Table of Contents
Automation in cytogenetics and molecular principles has made a significant contribution to understanding the chromosomal basis regarding constitutional as well as acquired diseases. Their applications are broadly used in clinical practices to diagnose, prevent and treat severe conditions including genetic diseases and cancer.
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How we got to the Current Situation
Briefly looking at the history of automation in molecular and cytogenetics, most previous discoveries resulted to significant milestones in evolving the study of genomes as it is being applied today (Durmaz et al., 2015, p.2). One of the major steps that led to where it is today is the development of a single-lens microscope in 1595 by Jansen, an automated instrument that enabled the intracellular structures to be visualized.
Besides, techniques in genetics were performed after 1966 not only on the prenatal samples but also on the postnatal specimens (Burton 2012, p.14). This is because it was indicated that the amniotic fluid’s fetal cells could be obtained through the use of invasive procedure referred to as amniocentesis, in which novel banding technique was used to help in identifying genetic etiology of well-known clinical syndromes such as Wolf-Hirschhorn and Cri-du-Chat syndromes.
Currently, automation in molecular and cytogenetics has a significant impact as it is applied in treating cancer. The central theory in cancer research is that genetic aberrations are the primary causes and driving force for the cancer disease, and therefore current automation in molecular cytogenetics plays a significant role to identify these aberrations (Das & Tan 2013, p.315). Furthermore, Fluorescent in situ hybridization (FISH) is a broadly established technique for molecular cytogenetic that is frequently used today in diagnostic pathology for locating whether specific DNA sequences are present in the nuclei and chromosomes of cancer cells.
Also, a technique known as multi-color flow cytometric immunophenotyping is currently used to detect the least residual disease in AML (Jaso et al., 2014, p. 1130). Therefore, it implies that contemporary chemotherapeutic routines have helped in achieving a larger percentage CR of patients with AML.
The Future Impact
Automation in cytogenetics and molecular has resulted to cytomorphology, which is the study of different types of cells as well as structures contained within them. Today, digitalization, recognition, and image capture by more sophisticated tools for cytomorphology present a better cross-analysis and documentation of diseases (Béné et al., 2015, p.366). Therefore, the currently used Whole Slide Imaging (WSI) for cytomorphology will in future be a powerful technological equipment for morphological diagnosis of leukemia. Besides, this technology will be utilized for improving diagnosis in developing countries and harmonizing morphological assessment of leukemia, in addition to facilitating the training of new future generations of hematologists.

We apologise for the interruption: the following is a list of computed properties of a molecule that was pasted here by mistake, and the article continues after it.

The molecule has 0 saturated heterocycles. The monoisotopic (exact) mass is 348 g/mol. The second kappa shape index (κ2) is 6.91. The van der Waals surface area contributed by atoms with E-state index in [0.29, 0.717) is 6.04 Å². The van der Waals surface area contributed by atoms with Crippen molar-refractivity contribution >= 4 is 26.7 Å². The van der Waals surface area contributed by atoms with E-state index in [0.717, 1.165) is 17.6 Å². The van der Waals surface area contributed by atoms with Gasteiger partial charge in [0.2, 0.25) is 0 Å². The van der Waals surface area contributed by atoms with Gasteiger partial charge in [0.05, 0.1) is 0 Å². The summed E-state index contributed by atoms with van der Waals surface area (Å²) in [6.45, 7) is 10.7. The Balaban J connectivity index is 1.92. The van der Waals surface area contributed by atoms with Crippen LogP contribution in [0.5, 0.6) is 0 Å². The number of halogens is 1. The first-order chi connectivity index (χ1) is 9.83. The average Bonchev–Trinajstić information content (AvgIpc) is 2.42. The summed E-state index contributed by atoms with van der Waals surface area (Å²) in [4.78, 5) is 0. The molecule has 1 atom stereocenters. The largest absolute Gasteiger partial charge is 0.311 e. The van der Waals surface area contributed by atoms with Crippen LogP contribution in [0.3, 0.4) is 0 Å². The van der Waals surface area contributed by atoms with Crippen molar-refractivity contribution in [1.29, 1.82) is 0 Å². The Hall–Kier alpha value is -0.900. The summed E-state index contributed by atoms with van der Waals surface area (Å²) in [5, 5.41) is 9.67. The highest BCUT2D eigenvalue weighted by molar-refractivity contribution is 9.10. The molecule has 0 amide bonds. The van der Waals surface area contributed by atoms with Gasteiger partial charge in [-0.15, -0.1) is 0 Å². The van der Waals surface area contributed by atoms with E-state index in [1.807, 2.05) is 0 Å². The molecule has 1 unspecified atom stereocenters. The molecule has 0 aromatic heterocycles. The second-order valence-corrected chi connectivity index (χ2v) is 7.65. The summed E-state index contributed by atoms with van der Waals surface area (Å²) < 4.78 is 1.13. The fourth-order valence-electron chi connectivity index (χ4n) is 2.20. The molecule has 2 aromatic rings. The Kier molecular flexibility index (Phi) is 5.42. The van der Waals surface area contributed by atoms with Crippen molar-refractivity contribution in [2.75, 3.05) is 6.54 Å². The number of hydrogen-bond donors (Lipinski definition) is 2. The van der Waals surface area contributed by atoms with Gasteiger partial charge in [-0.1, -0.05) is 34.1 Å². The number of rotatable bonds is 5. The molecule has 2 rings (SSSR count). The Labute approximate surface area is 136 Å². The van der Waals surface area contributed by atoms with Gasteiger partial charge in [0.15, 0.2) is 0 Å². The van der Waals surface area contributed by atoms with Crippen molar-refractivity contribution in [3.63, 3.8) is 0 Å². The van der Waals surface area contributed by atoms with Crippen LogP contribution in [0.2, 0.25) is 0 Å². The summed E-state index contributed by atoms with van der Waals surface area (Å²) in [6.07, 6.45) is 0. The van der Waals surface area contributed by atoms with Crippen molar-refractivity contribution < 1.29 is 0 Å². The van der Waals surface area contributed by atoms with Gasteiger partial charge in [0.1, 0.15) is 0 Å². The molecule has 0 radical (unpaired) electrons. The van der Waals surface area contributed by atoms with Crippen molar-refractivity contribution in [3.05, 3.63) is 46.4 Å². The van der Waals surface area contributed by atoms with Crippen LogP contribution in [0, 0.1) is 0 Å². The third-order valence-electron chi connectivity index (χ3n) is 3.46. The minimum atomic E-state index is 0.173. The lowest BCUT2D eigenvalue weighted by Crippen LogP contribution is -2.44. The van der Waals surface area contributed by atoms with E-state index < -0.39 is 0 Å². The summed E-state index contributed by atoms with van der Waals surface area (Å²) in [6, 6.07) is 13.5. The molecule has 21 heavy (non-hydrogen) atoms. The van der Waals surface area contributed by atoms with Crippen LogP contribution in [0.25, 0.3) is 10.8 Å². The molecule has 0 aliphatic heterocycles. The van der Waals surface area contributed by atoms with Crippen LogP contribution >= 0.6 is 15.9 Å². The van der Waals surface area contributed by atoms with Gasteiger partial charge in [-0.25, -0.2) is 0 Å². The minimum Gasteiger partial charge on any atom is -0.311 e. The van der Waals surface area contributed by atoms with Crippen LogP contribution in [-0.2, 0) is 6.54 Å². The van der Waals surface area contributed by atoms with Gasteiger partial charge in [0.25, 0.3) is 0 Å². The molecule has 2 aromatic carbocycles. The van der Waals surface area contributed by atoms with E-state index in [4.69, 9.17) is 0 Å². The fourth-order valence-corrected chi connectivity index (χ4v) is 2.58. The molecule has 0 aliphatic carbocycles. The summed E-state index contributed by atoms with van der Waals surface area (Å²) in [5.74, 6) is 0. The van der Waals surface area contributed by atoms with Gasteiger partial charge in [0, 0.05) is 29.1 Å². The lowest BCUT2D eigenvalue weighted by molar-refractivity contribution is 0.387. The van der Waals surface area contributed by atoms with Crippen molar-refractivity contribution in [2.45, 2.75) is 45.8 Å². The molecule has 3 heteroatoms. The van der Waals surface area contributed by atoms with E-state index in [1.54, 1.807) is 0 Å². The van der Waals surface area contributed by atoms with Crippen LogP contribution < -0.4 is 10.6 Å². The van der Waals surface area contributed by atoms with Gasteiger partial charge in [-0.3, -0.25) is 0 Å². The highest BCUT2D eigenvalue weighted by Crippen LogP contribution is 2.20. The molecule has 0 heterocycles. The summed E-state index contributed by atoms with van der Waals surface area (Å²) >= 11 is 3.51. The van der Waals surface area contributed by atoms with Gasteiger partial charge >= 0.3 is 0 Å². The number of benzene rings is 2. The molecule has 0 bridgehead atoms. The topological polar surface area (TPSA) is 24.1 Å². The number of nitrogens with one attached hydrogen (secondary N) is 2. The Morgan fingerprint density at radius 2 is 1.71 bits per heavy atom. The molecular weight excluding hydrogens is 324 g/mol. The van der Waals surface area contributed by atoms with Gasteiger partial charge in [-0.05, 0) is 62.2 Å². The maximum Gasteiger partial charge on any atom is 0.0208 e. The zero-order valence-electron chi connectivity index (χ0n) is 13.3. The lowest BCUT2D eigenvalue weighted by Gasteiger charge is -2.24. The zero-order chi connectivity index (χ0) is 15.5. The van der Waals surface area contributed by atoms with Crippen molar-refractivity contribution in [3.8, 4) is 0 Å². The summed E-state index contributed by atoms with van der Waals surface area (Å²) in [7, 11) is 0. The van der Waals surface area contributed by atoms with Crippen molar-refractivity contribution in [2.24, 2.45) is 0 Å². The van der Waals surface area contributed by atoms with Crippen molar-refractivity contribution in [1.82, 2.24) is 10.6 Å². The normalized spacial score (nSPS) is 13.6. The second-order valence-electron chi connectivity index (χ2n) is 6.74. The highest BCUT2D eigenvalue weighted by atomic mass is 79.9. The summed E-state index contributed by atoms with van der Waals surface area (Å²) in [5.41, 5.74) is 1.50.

Additionally, a clinical next generation sequencing (NGS), a term referring to various technologies that allow for rapid sequencing of DNA segments in large numbers including and up to complete genomes will play imperative roles in healthcare (Deverka & Dreyfus 2014, p.22). It will play a major role in future, mainly to obtain genetic information from patients and will result in significant benefits to personalized medicine.
Automation in cytogenetics and molecular techniques has come a long way starting with the invention of the single-lens lens microscope in the 1500s that allowed for easy visualization of intracellular structures. However, currently, automation plays a significant role in treating cancer by the use of FISH, and finally, it is believed that NGS will in future help in obtaining genetic information from patients.
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- Béné, M, Grimwade, D, Haferlach, C, Haferlach, T, & Zini, G 2015, ‘Leukemia diagnosis: today and tomorrow’, European Journal Of Haematology, 95, 4, pp. 365-373, Academic Search Premier, EBSCOhost, viewed 6 March 2017.
- Burton, R 2012, ‘The impact of molecular techniques on cytology’, MLO: Medical Laboratory Observer, 44, 4, pp. 14-17, Academic Search Premier, EBSCOhost, viewed 6 March 2017.
- Das, K, & Tan, P 2013, ‘Molecular cytogenetics: recent developments and applications in cancer’, Clinical Genetics, 84, 4, pp. 315-325, Academic Search Premier, EBSCOhost, viewed 6 March 2017.
- Deverka, P, & Dreyfus, J 2014, ‘Clinical Integration of Next Generation Sequencing: Coverage and Reimbursement Challenges’, Journal Of Law, Medicine & Ethics, 42, pp. 22-41, Academic Search Premier, EBSCOhost, viewed 6 March 2017.
- Durmaz, A, Karaca, E, Demkow, U, Toruner, G, Schoumans, J, & Cogulu, O. 2015, ‘Evolution of Genetic Techniques: Past, Present, and Beyond’, Biomed Research International, 2015, pp. 1-7, Academic Search Premier, EBSCOhost, viewed 6 March 2017.
- Jaso, J, Wang, S, Jorgensen, J, & Lin, P 2014, ‘Multi-color flow cytometric immunophenotyping for detection of minimal residual disease in AML: past, present and future’, Bone Marrow Transplantation, 49, 9, pp. 1129-1138, Academic Search Premier, EBSCOhost, viewed 6 March 2017.